Even before the pope’s comments Wednesday, Philippine President Rodrigo Duterte supported a law that would recognize civil unions in same-sex relationships, his spokesman said in a televised briefing.
Now, even the most conservative of the country’s Catholic lawmakers should “no longer have a basis” to object to them, the spokesman, Harry Roque, said.
Despite the Philippines being a devoutly Catholic nation, there is high acceptance of LGBTQ rights, a recent poll has shown. Still, conservative Catholic politicians have resisted legislation to recognize same-sex civil union or marriage fearing the ire of influential church leaders.
Addressing Francis’ remarks, retired Bishop Arturo Bastes of the Philippines said he “had very serious doubts about the moral correctness” of the pontiff’s position.
“This is a shocking statement coming from the pope,” Bastes told reporters in a cellphone message Thursday, The Associated Press reported. “I am really scandalized by his defense of homosexual union, which surely leads to immoral acts.”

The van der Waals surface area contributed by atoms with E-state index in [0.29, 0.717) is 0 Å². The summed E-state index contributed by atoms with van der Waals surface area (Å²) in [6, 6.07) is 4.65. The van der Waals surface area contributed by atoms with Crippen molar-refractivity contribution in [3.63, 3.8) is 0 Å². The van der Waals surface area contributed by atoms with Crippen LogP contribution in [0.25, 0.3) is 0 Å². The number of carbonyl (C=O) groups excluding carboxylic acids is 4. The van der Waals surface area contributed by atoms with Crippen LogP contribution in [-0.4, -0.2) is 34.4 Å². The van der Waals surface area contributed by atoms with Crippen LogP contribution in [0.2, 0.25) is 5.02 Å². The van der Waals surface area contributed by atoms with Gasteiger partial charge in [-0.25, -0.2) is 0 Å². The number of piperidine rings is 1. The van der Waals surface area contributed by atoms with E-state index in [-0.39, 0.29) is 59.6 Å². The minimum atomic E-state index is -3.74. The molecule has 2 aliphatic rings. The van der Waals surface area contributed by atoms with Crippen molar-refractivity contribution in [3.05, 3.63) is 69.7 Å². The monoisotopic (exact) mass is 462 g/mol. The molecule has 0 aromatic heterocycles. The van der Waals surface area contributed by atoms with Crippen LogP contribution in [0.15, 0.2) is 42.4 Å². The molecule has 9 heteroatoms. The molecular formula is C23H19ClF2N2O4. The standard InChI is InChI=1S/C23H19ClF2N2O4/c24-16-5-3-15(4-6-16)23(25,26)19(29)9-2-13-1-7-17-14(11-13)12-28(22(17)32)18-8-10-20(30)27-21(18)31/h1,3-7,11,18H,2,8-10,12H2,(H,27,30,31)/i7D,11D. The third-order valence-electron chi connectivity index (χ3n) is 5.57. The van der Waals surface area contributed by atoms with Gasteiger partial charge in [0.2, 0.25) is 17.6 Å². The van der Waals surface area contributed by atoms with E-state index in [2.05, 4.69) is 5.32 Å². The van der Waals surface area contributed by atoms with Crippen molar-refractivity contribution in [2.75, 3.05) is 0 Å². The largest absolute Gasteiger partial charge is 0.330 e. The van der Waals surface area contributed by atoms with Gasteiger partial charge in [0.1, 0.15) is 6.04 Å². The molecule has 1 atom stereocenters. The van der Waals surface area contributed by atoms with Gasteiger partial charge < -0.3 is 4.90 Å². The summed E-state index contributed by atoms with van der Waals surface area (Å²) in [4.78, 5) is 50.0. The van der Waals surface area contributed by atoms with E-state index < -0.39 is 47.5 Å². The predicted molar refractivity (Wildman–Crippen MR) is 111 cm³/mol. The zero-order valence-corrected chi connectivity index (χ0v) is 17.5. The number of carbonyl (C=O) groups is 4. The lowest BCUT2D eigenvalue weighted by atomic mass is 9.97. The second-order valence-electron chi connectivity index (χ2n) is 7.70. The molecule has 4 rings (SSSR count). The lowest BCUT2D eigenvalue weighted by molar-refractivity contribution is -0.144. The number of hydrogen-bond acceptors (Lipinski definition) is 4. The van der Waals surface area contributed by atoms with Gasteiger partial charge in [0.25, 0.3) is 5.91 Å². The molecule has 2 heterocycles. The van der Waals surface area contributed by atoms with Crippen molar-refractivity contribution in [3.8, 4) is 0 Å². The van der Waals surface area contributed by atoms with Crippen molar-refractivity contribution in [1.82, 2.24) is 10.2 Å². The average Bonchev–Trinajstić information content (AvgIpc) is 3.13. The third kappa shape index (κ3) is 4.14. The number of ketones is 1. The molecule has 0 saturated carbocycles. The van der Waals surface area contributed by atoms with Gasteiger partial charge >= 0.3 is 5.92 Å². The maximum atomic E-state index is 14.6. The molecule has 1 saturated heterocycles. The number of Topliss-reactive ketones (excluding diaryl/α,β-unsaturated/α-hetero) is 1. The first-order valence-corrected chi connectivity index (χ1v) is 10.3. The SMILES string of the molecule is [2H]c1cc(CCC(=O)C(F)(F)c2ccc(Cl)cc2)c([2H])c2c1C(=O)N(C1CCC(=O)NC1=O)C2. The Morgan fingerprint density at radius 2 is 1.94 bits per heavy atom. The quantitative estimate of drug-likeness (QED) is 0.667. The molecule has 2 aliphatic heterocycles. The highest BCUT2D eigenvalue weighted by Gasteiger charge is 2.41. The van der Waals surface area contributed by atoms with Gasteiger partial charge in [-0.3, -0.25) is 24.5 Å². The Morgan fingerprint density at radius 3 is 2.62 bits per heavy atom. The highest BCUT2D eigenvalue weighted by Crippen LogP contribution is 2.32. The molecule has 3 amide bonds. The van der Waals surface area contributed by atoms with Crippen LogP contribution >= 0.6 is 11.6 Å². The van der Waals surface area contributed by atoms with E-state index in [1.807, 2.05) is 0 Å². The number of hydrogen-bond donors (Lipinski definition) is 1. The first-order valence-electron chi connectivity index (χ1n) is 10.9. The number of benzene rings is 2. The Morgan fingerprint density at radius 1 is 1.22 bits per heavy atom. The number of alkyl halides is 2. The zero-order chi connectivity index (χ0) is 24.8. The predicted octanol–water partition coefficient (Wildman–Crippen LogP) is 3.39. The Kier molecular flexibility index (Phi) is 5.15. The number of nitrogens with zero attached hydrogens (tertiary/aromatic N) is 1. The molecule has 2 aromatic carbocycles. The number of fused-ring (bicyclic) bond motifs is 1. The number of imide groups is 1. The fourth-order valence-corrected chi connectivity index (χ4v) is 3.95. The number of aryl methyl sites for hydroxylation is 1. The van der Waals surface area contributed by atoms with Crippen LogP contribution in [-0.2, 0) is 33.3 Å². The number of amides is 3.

Catholic teaching holds that homosexual acts are “intrinsically disordered.”
A 2003 document from the Vatican’s doctrine office, then led by Cardinal Joseph Ratzinger, later Pope Benedict XVI, stated that the church’s respect for homosexuals “cannot lead in any way to approval of homosexual behavior or to legal recognition of homosexual unions.”
Following Francis’ remarks in a documentary, Thomas Tobin, the conservative bishop of Providence, Rhode Island, immediately called for clarification.
“The pope’s statement clearly contradicts what has been the long-standing teaching of the church about same-sex unions,” Tobin said in a statement. “The church cannot support the acceptance of objectively immoral relationships.”
The definition of marriage as a union between a man and a woman remains intact regardless of the pope’s remarks on same-sex unions, Brian Burch, president of the conservative group CatholicVote, said.